The logs have arrived, and as the Murphys watch their home take shape, they are introduced to a very special member of the construction team: their “Log Dog.”
For someone who has dreamt of building and owning a genuine log home, there is no day quite like the day you get your arms around that first installed post. OK, so it’s not like the day your kids came into the world or your wedding day, but it’s a Top 10 event for sure. And for us, that day has finally arrived: It’s delivery and erection day for our New Jersey log home.
As I’ve mentioned in previous installments of our “Journey,” a successful build starts and ends with good communication and planning, but at no stage of the game is this more important than now.
While our crew got to work on stick framing the interior walls in the basement and installation of the first-floor Warmboard radiant decking, my general contractor was in constant communication with the folks at Bitterroot Valley Log and Timber (BVLT) to make sure the prep work at the site was being done correctly and that certain log-to-frame connections were clear to all parties.
Sometimes these calls included the building engineer we chose based on recommendations from BVLT. He knew log home construction inside and out and was located near our manufacturer.
This close communication allowed my local framing crew and GC to stand up the first of the log posts that supported the rear deck of the house without needing to wait for the craftsmen from Montana to arrive. We were finally able to see the first wooden sign that our house was about to take shape, and I shamelessly admit I hugged (and kissed) that first log.
Eventually we reached the point where it was time to bring in the experts to erect the log posts and trusses in the main sections of the house. I recall one evening when my GC, the lead framer and I looked up at a section of the frame and were mystified how we’d get the logs to attach the way they were shown on the drawing.
We just kind of looked at each other and said, “Well, guess we’ll leave that to the Log Dog.” Who is that, you ask? The title is derived from the tool used by log crafters to hold two logs together while they work on them, and it’s become a term of endearment for the artists-in-wood who fine tune a log structure.
On our team, the Log Dog is the foreman in charge of the log crafting and assembly, and he did not disappoint. We learned early on that to succeed, it’s vital to let the experts run the team — particularly when it’s time to erect your log package. Egos need to step aside, and everyone needs to listen and do what they say. It’s unbelievable what our Log Dog was able to accomplish on the fly — wielding only a small chainsaw and working on logs that have been pre-cut on the other side of the country and cost tens of thousands of dollars — he made the whole package come together with surgical precision.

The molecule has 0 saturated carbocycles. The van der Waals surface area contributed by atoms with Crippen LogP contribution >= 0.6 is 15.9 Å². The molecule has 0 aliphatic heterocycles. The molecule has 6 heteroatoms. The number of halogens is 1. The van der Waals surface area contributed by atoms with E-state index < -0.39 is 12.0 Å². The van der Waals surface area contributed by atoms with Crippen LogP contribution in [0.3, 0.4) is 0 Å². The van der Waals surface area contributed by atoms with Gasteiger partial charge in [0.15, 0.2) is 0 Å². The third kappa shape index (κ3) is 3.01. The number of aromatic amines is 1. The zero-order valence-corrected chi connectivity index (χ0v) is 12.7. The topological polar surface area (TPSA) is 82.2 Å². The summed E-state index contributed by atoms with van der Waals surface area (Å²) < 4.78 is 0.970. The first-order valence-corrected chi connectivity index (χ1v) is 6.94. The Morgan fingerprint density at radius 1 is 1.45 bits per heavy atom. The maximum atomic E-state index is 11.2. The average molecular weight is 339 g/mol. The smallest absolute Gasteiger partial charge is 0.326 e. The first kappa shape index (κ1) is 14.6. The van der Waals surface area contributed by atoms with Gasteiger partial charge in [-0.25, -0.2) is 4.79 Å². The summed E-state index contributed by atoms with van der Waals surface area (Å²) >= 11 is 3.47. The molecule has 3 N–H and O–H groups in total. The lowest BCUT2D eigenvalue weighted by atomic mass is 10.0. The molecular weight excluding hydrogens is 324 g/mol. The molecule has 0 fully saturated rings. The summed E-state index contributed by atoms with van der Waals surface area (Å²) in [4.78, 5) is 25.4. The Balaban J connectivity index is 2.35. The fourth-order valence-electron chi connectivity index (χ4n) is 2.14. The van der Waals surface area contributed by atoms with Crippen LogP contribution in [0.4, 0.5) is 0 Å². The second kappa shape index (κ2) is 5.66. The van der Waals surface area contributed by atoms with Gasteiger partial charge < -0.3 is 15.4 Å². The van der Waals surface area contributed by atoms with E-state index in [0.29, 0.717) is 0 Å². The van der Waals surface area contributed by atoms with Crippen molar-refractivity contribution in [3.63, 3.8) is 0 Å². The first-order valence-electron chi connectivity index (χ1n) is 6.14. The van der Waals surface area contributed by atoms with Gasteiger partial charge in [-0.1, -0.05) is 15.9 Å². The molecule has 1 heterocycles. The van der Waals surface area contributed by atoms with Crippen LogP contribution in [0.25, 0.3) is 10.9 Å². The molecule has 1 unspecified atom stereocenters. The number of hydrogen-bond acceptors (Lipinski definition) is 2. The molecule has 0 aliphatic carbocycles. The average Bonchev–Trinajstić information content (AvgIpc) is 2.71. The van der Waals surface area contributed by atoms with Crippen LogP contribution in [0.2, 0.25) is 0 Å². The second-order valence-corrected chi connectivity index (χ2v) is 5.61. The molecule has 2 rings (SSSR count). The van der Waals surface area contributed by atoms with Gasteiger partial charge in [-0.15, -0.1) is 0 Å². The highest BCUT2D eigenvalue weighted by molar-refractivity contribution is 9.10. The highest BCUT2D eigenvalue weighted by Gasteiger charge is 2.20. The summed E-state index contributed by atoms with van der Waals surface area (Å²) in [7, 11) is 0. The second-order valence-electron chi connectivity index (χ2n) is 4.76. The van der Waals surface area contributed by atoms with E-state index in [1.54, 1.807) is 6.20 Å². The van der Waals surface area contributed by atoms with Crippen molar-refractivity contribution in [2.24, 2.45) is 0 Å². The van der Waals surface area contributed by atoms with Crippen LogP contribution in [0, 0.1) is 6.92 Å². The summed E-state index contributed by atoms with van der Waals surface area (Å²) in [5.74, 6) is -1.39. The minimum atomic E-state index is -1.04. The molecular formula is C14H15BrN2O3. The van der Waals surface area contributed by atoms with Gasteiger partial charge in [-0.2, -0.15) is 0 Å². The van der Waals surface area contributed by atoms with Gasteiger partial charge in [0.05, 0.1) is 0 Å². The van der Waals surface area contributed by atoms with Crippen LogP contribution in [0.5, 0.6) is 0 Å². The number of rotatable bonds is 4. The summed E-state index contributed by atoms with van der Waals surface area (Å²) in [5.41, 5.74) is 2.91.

I personally believe the money we’ve spent to have our Log Dog on site during erection is highly worthwhile. He brings a wealth of knowledge and experience and allows the local builders to deal with the inevitable surprises that come from working with a natural material like logs.
For example, logs will twist and bend a bit during the period between when they are disassembled at the log fabricator and re-erected at your home site. It’s a natural part of the drying process, as the wood finds its equilibrium with the environment. Some of our logs sat for six to nine months. There are lots of tricks the Log Dog uses to get them to fit together just right.
Bottom line: Take a few days off work and watch the process. For most of us, it’s a once-in-a-lifetime experience that is simply awe inspiring. Our Log Dog spent two weeks with us and, if not for a storm that dropped two feet of snow on our region during his last two days onsite, he would have been totally done.
There was enough completed, however, that we could send him home for a few months while our framing crew and GC finished the remainder of the interior frame, roof sheathing and window installations. All that was left was cosmetic log wrapping (albeit with large-diameter, long logs) around the exposed steel beams in the basement and garage.
I cannot emphasize enough how much I admire what these folks do. Every log is unique, hand-chosen and hewn to fit a specific part of our design. They know how to orient each timber so that its character is on full display. Most of all, they love what they do and it shows. It’s impressive to be able to see a genuine work of art; but to be able to live in one is a true gift. Our family plans to appreciate it every single day.
When working with logs, have your crew plan to leave edge gaps and notches (where possible)for future drywall installation. Also, putting a 3/4-inch thick disc of plywood at the base of the log posts to give yourself room to slide finished flooring underneath without labor-intensive notching or scribing later on can be a big time saver. Review these options with your log fabricator and builder.
Next time, Sean will share how they dealt with some of the challenges that come from building around logs, and how you and your build team need to be open to “out-of-the-box” thinking when it comes to HVAC, plumbing, lighting, siding and roofing.